Thursday, May 6, 2010

Need a Job? Try Grocery Shopping for Others

In these times of a tough economy, many people are losing their jobs. Most often, they start looking for a new job, but that can take time. One way to bring in a little money, or to supplement your income, is to perform a grocery shopping service for other people.

How to get started on a shoestring budget
If you can't afford to spend a bunch of money on advertising, and most of us can't, there are some other ways to get out the word about your grocery shopping business.

For one thing, if you have a printer and paper and ink, you can design some small flyers; I'd suggest at least 2 per sheet of paper, though you can do more. Then just walk around to targeted neighborhoods and hang flyers on the doors of the houses. One flyer per house, please. You're going to be doing a lot of walking for this, and you should expect immediate results; it can take a few weeks, and sometimes a few thousand of the flyers delivered, before you begin to reel in the customers. Try not to lose heart in the meantime. Also, remember to target your neighborhoods; no offense is meant, but generally, lower income neighborhoods are not going to have people who can afford someone to do their grocery shopping. You need to target the better-off neighborhoods. Also, as an example, I've found senior citizens and those with a disability are more likely to need a grocery shopper than a young couple.

Also, I'll suggest visiting many of your local grocery stores. Talk to the managers. Let them know what you're doing. Most stores will have some kind of community board where you can hang one of your flyers, but remember to ask at the front desk because many stores have some kind of rules for posting on their board. Most store managers will be happy to hear about your service because they sometimes get calls from customers wanting some to deliver groceries; if possible, leave a flyer with the manager and/or at the front desk so someone at the store will have your information to give to asking customers.

What should you have on your flyer? Keep it simple. A contact phone number and an e-mail. You don't need to get specific, so keep it short and to the point, just let potential clients know you deliver groceries. If you want to get fancy, you can find one of the free Web site builders online and create your own little grocery shopping Web page.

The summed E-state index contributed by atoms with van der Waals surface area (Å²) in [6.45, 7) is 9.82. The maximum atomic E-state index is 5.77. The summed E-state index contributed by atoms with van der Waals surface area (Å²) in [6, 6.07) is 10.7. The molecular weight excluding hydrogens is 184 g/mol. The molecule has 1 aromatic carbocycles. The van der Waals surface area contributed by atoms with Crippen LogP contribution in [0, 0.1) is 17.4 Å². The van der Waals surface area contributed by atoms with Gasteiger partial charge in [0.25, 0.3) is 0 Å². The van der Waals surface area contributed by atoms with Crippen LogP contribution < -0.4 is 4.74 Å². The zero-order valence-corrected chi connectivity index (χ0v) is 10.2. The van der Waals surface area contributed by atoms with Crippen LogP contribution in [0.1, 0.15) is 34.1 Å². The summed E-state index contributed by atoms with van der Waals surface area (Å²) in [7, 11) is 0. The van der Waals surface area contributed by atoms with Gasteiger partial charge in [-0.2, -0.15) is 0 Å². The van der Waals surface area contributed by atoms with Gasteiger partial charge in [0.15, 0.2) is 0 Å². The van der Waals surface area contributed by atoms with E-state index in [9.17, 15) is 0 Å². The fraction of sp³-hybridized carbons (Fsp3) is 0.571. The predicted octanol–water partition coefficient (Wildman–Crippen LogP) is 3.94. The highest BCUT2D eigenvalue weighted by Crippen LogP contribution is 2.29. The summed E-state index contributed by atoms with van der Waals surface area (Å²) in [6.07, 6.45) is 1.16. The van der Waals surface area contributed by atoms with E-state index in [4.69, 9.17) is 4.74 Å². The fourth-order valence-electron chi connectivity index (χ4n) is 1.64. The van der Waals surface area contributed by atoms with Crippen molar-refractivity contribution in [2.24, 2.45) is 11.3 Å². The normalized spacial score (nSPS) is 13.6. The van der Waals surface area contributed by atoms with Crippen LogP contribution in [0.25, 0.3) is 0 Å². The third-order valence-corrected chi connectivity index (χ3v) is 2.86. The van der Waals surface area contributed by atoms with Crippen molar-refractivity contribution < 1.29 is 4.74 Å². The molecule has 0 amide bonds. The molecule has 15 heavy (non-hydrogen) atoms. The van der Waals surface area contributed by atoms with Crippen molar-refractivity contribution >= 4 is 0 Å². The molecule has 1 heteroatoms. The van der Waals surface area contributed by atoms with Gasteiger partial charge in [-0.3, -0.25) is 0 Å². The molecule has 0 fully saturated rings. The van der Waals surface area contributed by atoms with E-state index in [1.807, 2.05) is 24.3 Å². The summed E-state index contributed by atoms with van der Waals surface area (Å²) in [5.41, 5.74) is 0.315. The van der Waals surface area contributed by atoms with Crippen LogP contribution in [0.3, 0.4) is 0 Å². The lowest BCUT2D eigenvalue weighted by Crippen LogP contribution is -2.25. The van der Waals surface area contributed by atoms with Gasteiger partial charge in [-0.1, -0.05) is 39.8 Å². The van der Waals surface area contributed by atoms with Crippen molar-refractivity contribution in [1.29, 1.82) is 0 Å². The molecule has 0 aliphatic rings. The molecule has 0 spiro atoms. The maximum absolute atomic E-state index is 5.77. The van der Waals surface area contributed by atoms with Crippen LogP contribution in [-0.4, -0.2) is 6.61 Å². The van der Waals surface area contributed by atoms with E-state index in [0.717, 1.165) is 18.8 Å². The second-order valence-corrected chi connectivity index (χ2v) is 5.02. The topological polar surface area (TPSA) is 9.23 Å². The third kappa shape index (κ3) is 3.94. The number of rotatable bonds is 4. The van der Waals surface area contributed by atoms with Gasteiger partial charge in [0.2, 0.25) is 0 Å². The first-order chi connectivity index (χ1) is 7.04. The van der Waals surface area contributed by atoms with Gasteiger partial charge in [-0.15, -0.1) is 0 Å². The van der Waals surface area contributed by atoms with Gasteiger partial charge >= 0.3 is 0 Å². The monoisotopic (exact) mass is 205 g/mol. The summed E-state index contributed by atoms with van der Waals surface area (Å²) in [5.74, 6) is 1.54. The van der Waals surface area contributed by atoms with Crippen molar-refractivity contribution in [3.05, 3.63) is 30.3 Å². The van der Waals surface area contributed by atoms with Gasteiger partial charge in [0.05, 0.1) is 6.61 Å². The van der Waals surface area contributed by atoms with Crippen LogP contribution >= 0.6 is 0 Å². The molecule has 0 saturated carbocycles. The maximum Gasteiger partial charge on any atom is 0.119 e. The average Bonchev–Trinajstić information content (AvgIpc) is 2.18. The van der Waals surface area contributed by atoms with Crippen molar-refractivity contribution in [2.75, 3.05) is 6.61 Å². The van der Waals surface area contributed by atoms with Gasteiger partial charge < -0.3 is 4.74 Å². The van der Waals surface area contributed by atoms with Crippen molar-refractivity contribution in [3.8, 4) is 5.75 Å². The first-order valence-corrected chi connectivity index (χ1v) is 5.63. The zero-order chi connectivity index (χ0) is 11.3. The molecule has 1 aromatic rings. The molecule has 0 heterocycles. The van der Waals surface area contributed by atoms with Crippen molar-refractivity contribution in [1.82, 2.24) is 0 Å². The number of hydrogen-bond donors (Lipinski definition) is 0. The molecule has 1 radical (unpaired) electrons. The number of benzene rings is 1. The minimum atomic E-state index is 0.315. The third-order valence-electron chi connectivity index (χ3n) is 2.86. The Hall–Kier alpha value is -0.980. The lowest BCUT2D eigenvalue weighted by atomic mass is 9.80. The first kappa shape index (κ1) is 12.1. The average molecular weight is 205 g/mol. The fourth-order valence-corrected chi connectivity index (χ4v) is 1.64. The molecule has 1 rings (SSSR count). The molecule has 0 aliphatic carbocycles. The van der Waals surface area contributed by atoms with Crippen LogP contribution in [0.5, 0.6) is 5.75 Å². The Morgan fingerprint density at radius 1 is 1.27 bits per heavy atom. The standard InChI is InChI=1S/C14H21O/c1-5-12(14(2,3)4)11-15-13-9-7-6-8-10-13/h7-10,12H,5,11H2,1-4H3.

Don't forget you can also advertise for free at some online places, craigslist being one of the most popular.

I've found word of mouth helps greatly, too. Make sure to let friends and family know what you're doing, because some of them might even be your first clients. Also, once you become comfortable with a customer, don't forget to suggest to them to pass on your name and contact information to their acquaintances.

How does it work?

This is how I do it: A customer calls me with their shopping list or gives it to me in person, and I pick up cash from them at their home or residence. I go do their grocery shopping, making sure to hold onto their change and a receipt. I promptly bring the groceries, the change and the receipt(s) back to the customer. That simple.

But why operate in cash? For a few reasons, but mainly because of potential concerns over identity theft and credit/debit card miss-use. If a customers hands you cash and you return their change with a receipt showing what you spent, there can be little question about the customer losing money. But if you feel comfortable taking blank checks or credit card information from customers, and they feel comfortable with it, do what you will.

How much to charge?
The price you quote your clients is really up to you, of course, but keep in mind you need to make it worth your while. Is $10 enough per grocery delivery? Probably not in most cases. Remember that unless you take a bus or some other service (and even that costs money) you'll likely have to drive to the grocery store and to your client's residence or office, and that costs money. My suggestion, for most regions, would be to charge $20 for the first hour and $10 per hour after that. Most shopping jobs won't take more than an hour anyway. Of course you can charge a little less or a little more depending upon where you live, but don't be afraid to haggle with your customers a little if they seem open to it. If you offer $20 per grocery trip and a customer only wants to pay $15, think about if it's worth it to you, and whether or not this customer has the potential to become a regular client. You don't want to scare off any potential customers, but you can't go broke delivering groceries for other people.

Know your stuff
It might help if you've worked in a grocery store before. You'll be a little more familiar generally with how and where items are placed, and you might be more familiar with prices and receiving practices within stores.

It also helps to be familiar with many different stores in your region. When shopping for yourself, try out different stores. Figure out the layouts for the stores, and keep track of the sale items for each store.

The more you grocery shop for others, the easier it becomes and the faster you'll become, especially when you have regular customers for whom you shop on a regular basis. You'll become familiar with where items your client often buys are located in a store. You'll get a little faster over time. In my experience, by the third or fourth trip, you can do most clients' shopping in a half hour or less (though I suggest always charging for at least a full hour because you've got to make money at this, too).

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